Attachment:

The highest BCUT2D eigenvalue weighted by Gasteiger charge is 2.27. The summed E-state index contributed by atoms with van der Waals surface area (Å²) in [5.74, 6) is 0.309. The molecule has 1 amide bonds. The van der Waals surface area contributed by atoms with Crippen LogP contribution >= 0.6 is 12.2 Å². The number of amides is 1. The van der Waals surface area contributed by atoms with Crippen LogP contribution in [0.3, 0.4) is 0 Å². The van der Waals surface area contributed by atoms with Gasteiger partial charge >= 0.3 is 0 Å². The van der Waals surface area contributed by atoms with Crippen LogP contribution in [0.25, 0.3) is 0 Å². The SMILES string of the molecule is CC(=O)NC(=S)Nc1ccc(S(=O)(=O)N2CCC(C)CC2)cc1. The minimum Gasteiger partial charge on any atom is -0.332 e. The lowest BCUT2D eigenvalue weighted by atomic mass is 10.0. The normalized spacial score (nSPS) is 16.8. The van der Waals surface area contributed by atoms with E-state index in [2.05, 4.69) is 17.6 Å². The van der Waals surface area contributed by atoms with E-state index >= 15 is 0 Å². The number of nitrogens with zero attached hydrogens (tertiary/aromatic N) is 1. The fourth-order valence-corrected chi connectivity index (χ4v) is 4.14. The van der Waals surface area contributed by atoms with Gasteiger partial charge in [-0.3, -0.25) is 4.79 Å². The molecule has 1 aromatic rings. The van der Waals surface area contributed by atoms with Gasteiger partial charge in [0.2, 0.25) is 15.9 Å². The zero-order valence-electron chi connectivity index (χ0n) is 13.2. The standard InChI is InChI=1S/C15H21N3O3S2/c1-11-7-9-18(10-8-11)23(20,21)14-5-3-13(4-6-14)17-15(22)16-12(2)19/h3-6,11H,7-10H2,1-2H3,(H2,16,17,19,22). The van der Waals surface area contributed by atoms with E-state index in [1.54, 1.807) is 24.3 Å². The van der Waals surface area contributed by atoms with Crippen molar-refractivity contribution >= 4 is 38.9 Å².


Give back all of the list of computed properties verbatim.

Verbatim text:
The highest BCUT2D eigenvalue weighted by Gasteiger charge is 2.27. The summed E-state index contributed by atoms with van der Waals surface area (Å²) in [5.74, 6) is 0.309. The molecule has 1 amide bonds. The van der Waals surface area contributed by atoms with Crippen LogP contribution >= 0.6 is 12.2 Å². The number of amides is 1. The van der Waals surface area contributed by atoms with Crippen LogP contribution in [0.3, 0.4) is 0 Å². The van der Waals surface area contributed by atoms with Gasteiger partial charge >= 0.3 is 0 Å². The van der Waals surface area contributed by atoms with Crippen LogP contribution in [0.25, 0.3) is 0 Å². The SMILES string of the molecule is CC(=O)NC(=S)Nc1ccc(S(=O)(=O)N2CCC(C)CC2)cc1. The minimum Gasteiger partial charge on any atom is -0.332 e. The lowest BCUT2D eigenvalue weighted by atomic mass is 10.0. The normalized spacial score (nSPS) is 16.8. The van der Waals surface area contributed by atoms with E-state index in [2.05, 4.69) is 17.6 Å². The van der Waals surface area contributed by atoms with E-state index >= 15 is 0 Å². The number of nitrogens with zero attached hydrogens (tertiary/aromatic N) is 1. The fourth-order valence-corrected chi connectivity index (χ4v) is 4.14. The van der Waals surface area contributed by atoms with Gasteiger partial charge in [-0.3, -0.25) is 4.79 Å². The molecule has 1 aromatic rings. The van der Waals surface area contributed by atoms with Gasteiger partial charge in [0.2, 0.25) is 15.9 Å². The zero-order valence-electron chi connectivity index (χ0n) is 13.2. The standard InChI is InChI=1S/C15H21N3O3S2/c1-11-7-9-18(10-8-11)23(20,21)14-5-3-13(4-6-14)17-15(22)16-12(2)19/h3-6,11H,7-10H2,1-2H3,(H2,16,17,19,22). The van der Waals surface area contributed by atoms with E-state index in [1.54, 1.807) is 24.3 Å². The van der Waals surface area contributed by atoms with Crippen molar-refractivity contribution >= 4 is 38.9 Å².